Sharding. If database is the bottleneck, sharding – either vertically or horizontally – can help in reducing the load. This works equally well on mysql as well as nosql databases, but requires code to be reworked. A properly sharded database can cause parts of applications to be split allowing for greater app level scalability.

Laning services. Another powerful technique achievable by stateless APIs, SoA, microservice architecture and other design patterns. This allows easy scaling as busier lanes can be scaled out independently. Along with database sharding, lanes can be made very deep and can then be scaled out physically and geographically.

In our multi part series we take you through achieving scaling. The series is aimed at a store owner who need not be technical but is ultimately responsible to take a decision on the store. Until now you had to depend on an expert. However, there are no clear answers and the expert is making judgement calls based on most likely their prior experience. As a matter of fact no 2 webstores so results of efforts vary. This series will make you better informed.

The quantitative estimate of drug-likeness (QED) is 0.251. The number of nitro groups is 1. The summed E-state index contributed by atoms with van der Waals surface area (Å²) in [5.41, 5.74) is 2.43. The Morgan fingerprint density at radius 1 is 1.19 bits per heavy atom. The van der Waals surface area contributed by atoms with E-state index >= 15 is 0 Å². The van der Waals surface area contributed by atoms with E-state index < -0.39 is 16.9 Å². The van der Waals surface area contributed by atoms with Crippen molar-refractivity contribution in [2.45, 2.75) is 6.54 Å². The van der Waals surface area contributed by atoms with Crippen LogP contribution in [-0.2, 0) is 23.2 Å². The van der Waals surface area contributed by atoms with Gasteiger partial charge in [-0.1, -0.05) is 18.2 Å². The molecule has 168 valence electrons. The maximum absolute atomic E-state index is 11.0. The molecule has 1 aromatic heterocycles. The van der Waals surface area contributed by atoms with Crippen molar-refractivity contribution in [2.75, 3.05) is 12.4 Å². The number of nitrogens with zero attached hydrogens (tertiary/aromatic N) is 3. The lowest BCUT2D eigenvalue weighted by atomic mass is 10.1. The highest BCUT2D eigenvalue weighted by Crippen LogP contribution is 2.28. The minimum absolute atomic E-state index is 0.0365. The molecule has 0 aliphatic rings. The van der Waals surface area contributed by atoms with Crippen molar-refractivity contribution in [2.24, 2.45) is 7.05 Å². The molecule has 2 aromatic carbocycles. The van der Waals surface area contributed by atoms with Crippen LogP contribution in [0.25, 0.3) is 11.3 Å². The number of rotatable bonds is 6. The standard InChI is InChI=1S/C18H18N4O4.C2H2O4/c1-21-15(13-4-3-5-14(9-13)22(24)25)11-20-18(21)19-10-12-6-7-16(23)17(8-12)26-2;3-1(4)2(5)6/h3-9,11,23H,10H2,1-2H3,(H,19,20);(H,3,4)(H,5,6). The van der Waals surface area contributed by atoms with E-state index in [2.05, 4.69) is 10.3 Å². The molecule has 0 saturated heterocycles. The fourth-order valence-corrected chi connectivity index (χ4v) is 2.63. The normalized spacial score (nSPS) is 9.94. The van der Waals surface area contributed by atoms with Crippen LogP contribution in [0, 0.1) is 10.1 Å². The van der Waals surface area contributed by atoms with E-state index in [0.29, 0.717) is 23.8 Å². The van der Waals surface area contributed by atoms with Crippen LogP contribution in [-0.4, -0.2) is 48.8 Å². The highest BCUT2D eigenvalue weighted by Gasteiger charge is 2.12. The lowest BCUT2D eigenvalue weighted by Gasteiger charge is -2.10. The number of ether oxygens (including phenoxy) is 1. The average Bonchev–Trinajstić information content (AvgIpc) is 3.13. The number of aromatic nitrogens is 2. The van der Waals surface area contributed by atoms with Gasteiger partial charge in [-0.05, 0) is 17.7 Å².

We start by looking at a popular form of scaling – using FPC or Full Page Cache.

In order to help with scale, another important aspect is code quality specifically related to scaling. Scaling is difficult to achieve reliably if there is any externally dependent blocking service executed as part of the hit. Examples include sending email directly to a recipient or a external service, sending information from the server to an external service. All such processing should be done with some form of a queue handled either by an different process such as a cron job. Until Magento, the default email sending was inline for example, slowing the order success page being shown.

Autoscaling adds and removes servers (and hence resources) – something traffic managers cannot do with highways. This gives website scaling an advantage to be more elastic.